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Cloud Sourcing, which promises easy and cheap access to computing power and business applications, is the newest buzz word in IT circles. But is it hype, reality, or some combination of the two?
To understand Cloud Sourcing you must first understand Cloud computing. The key underlying technology within Cloud computing is “virtualization,” which means effectively wrapping every piece of data/process instruction with sufficient information to give it an independent identity creating more efficient computing.
For example, (for the purpose of this article we will focus on IT infrastructure services, rather than software or processes) in traditional computing environments up to 85% of computing capacity sits idle, whereas in a “Cloud” environment the ratio is reversed.
There are high profile examples of the efficiency impact of virtualization. IBM’s internal transformation program reduced 155 data centers to 5, generated significant savings, and reduced their carbon footprint.
Google and Amazon have been leaders in applying virtualization for their businesses, and are now (along with others including Microsoft) offering Cloud computing to the corporate market on an outsourced basis.
Characteristics of Cloud-based services are that they are:
Two other terms are tossed around in reference to Cloud computing are “Public Cloud” and “Private Cloud.” Essentially, Public Cloud is the provision of outsourced services to third parties by, for example, a Google or an Amazon, utilizing their enormous virtualized computing power, and providing shared access and standard services.
The Private Cloud is an in-house solution wherein the client organization virtualizes its own data centers so that they are as efficient and flexible (or nearly) as the Public Cloud.
So what does all this mean for the IT outsourcing market? And in particular, what does it mean for the buyers and users of IT infrastructure services?
The really big impact is likely to be access to much cheaper computing power – essentially more efficient data centers. In our view, the likelihood is that big organizations will take advantage of this by either setting up their own Private Cloud (i.e. super efficient virtualized data center), or by buying into an efficient but customized Private Cloud environment through an outsourcing provider – which is not very different to the current ITO model, just more efficient and cheaper.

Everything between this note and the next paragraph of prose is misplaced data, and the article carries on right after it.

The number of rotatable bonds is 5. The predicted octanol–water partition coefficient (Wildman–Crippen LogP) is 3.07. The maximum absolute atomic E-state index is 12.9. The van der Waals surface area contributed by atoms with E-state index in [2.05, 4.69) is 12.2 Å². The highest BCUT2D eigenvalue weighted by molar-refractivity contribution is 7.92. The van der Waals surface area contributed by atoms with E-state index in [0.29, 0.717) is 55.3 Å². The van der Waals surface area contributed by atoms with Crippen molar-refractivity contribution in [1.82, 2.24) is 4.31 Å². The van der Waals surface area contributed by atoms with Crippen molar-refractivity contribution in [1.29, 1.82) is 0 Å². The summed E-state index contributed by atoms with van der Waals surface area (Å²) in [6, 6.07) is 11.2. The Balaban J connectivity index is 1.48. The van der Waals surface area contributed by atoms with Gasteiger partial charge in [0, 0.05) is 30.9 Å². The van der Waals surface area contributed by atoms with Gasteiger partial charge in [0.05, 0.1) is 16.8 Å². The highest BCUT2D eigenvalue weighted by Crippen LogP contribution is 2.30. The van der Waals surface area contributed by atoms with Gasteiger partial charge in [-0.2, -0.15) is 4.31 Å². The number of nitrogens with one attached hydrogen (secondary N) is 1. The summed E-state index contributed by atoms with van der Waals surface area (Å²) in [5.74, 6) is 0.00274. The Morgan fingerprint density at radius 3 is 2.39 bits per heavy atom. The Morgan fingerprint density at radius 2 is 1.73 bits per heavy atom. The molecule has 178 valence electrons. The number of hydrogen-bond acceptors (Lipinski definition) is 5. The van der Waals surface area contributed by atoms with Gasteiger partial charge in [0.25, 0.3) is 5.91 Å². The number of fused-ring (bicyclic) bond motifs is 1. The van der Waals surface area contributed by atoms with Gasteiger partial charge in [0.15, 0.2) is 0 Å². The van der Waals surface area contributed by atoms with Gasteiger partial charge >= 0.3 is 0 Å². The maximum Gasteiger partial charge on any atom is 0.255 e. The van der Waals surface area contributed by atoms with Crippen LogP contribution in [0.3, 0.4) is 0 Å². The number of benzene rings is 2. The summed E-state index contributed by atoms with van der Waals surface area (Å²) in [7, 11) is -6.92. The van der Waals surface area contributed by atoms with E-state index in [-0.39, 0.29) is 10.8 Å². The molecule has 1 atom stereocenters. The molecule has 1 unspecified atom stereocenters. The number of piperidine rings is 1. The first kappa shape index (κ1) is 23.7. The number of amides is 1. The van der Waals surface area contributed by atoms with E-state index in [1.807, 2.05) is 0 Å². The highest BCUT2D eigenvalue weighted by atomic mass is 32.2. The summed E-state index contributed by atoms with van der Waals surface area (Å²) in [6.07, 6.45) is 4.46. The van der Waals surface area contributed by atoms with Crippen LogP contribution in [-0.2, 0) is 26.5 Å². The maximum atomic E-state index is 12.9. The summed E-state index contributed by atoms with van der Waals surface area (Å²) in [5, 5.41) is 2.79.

Why don’t we think that they will make use of the Public Cloud? Mainly because big organizations have the scale to access most of the benefits from their own Private Clouds or from Private Clouds run for them by outsourcers, and they don’t need to compromise on customized services, security, data protection and other issues which potentially surround the Cloud.
This doesn’t mean they won’t use the Public Cloud services at all but, what Private Clouds don’t do is provide the flexible scaling up and down that Public Cloud can, so we would expect major organizations to make some use of the Public Cloud when peaks of capacity are required – perhaps for testing, or to accommodate seasonal demands.
SMEs, on the other hand, may well make significant use of the Public Cloud. Where they do however, they will have to get used to buying standard services, not the highly customized outsourcing services which the industry has been used to. This is partly attributable to the B2C heritage of the major Public Cloud providers, and also to the need to drive standardization to keep costs low.
So will the Cloud transform ITO? Yes and no. Infrastructure services will certainly become cheaper, and the Cloud will allow access to more flexibility and scalability. But the likelihood is that for the foreseeable future major organizations will continue to demand customized services contracted for in the traditional way for the bulk of their outsourcing requirements.